FAQ About A Dog With Congestive Heart Failure

Posted on: 16 September 2016

Has your dog been severely fatigue and fainting a lot lately? You might want to get him or her examined in case congestive heart failure is the cause. If you have to wait a while before your regular veterinarian can see your pet, take him or her to a 24-hour emergency vet clinic. This article will give you more insight about congestive heart failure and why it is important for your dog to receive emergency medical attention.

How Does a Dog Get Congestive Heart Failure?

Congestive heart failure is basically heart disease, which develops when the heart begins to have a difficult time pumping blood. When a dog becomes old, it increases his or her risk for heart disease. The type of diet that your dog is on can also lead to congestive heart failure, such as if he or she is in the habit of eating unhealthy foods. It is also possible that your pet was simply born with a heart defect.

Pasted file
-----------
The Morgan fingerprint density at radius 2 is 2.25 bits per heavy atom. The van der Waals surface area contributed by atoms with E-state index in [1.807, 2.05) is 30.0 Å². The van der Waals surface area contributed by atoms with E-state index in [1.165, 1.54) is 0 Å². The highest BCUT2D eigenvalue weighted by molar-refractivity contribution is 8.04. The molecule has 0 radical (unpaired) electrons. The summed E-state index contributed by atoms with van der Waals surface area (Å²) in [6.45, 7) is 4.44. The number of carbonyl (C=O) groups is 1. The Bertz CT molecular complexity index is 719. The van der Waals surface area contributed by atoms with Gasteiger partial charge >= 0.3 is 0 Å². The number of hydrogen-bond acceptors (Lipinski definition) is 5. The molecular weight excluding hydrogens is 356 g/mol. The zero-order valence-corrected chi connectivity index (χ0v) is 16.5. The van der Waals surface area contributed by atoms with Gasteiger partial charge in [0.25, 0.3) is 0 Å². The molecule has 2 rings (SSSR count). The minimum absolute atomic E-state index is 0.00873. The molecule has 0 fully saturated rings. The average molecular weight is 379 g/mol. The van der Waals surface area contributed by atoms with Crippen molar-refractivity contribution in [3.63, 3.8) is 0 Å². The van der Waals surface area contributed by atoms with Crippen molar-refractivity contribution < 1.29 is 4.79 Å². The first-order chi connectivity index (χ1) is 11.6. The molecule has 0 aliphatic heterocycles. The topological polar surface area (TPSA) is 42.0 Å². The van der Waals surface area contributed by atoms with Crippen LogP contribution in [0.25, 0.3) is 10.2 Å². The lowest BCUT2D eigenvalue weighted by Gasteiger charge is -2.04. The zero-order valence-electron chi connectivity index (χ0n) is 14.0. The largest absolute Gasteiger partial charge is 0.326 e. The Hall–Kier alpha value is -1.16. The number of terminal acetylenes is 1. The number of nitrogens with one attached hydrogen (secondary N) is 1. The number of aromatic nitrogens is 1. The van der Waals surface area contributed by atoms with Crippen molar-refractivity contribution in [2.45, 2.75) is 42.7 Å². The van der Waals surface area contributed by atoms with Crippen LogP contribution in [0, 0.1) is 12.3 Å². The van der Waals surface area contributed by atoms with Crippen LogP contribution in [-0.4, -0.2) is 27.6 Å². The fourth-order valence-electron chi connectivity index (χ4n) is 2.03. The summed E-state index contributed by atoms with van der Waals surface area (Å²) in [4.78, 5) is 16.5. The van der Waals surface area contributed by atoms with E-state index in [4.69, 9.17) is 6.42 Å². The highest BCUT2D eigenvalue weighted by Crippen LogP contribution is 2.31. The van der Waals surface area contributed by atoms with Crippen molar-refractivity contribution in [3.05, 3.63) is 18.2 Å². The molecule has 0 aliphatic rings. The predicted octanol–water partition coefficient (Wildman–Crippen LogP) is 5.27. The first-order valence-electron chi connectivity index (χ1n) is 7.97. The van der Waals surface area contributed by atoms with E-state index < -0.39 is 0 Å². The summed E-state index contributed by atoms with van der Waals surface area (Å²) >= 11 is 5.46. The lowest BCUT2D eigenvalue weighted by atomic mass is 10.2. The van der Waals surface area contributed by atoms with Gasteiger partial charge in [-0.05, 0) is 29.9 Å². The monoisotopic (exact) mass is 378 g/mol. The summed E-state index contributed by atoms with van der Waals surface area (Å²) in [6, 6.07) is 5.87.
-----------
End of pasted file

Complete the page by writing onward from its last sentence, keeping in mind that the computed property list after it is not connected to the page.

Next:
What Are Symptoms Associated with the Disease?

One of the symptoms of congestive heart failure is an excessive amount of coughing. Your dog might also have a difficult time breathing, which can lead to him or her panting a lot. Being that your dog has been fainting, emergency medical attention is needed because it might be a sign that blood is not making to the brain. If your dog has a swollen abdomen, it is a sign that there is a lot of fluid in his or her lungs.

How Will a Vet Make a Diagnosis?

The vet will try to rule out other conditions being the cause of your pet's symptoms.  For instance, a urine and blood test will be performed as they are good for detecting an array of medical conditions. The electrical signals in his or her heat will be evaluated to make sure the rhythm is not abnormal. An x-ray of your dog's chest will be performed so the vet can examine the organs. You will also be asked about his or her medical history.

What Kind of Treatment Might Be Necessary?

If fluid has built up in your dog's lungs, he or she will be administered medicine that can reduce it. Medication might also be administered to bring the heart back to a normal rhythm. You might be asked to put your dog on a special diet to prevent symptoms from flaring up. In severe cases, surgery might be necessary. Take your dog to an emergency vet clinic as soon as possible.